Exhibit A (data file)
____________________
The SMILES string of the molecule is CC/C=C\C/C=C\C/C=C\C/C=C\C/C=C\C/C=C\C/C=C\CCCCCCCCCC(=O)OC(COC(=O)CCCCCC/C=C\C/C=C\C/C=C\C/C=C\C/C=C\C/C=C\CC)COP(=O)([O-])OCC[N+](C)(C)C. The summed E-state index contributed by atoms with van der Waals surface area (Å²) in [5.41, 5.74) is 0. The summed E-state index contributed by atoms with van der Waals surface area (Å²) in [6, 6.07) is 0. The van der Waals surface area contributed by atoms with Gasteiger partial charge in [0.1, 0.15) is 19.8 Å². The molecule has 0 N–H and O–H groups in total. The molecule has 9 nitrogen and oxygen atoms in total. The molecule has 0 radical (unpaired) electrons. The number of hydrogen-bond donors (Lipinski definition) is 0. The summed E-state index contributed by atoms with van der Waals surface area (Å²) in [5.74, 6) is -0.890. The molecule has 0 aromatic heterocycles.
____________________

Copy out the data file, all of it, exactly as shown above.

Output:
The SMILES string of the molecule is CC/C=C\C/C=C\C/C=C\C/C=C\C/C=C\C/C=C\C/C=C\CCCCCCCCCC(=O)OC(COC(=O)CCCCCC/C=C\C/C=C\C/C=C\C/C=C\C/C=C\C/C=C\CC)COP(=O)([O-])OCC[N+](C)(C)C. The summed E-state index contributed by atoms with van der Waals surface area (Å²) in [5.41, 5.74) is 0. The summed E-state index contributed by atoms with van der Waals surface area (Å²) in [6, 6.07) is 0. The van der Waals surface area contributed by atoms with Gasteiger partial charge in [0.1, 0.15) is 19.8 Å². The molecule has 0 N–H and O–H groups in total. The molecule has 9 nitrogen and oxygen atoms in total. The molecule has 0 radical (unpaired) electrons. The number of hydrogen-bond donors (Lipinski definition) is 0. The summed E-state index contributed by atoms with van der Waals surface area (Å²) in [5.74, 6) is -0.890. The molecule has 0 aromatic heterocycles.